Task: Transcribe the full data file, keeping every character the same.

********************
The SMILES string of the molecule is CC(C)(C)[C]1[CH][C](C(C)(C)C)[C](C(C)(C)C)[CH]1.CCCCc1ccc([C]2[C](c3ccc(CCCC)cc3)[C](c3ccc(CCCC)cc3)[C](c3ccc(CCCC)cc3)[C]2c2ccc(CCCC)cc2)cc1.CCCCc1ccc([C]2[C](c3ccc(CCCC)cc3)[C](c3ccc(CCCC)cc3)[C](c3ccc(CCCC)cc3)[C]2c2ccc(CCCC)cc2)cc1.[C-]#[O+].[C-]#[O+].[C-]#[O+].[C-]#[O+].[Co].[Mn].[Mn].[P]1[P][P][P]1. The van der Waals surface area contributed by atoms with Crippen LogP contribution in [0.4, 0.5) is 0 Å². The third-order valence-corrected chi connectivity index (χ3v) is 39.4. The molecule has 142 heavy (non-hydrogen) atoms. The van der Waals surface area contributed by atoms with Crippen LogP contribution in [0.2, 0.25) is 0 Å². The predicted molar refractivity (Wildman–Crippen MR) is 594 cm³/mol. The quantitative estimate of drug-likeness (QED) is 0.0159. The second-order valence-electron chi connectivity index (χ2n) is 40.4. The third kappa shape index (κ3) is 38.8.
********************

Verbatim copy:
The SMILES string of the molecule is CC(C)(C)[C]1[CH][C](C(C)(C)C)[C](C(C)(C)C)[CH]1.CCCCc1ccc([C]2[C](c3ccc(CCCC)cc3)[C](c3ccc(CCCC)cc3)[C](c3ccc(CCCC)cc3)[C]2c2ccc(CCCC)cc2)cc1.CCCCc1ccc([C]2[C](c3ccc(CCCC)cc3)[C](c3ccc(CCCC)cc3)[C](c3ccc(CCCC)cc3)[C]2c2ccc(CCCC)cc2)cc1.[C-]#[O+].[C-]#[O+].[C-]#[O+].[C-]#[O+].[Co].[Mn].[Mn].[P]1[P][P][P]1. The van der Waals surface area contributed by atoms with Crippen LogP contribution in [0.4, 0.5) is 0 Å². The third-order valence-corrected chi connectivity index (χ3v) is 39.4. The molecule has 142 heavy (non-hydrogen) atoms. The van der Waals surface area contributed by atoms with Crippen LogP contribution in [0.2, 0.25) is 0 Å². The predicted molar refractivity (Wildman–Crippen MR) is 594 cm³/mol. The quantitative estimate of drug-likeness (QED) is 0.0159. The second-order valence-electron chi connectivity index (χ2n) is 40.4. The third kappa shape index (κ3) is 38.8.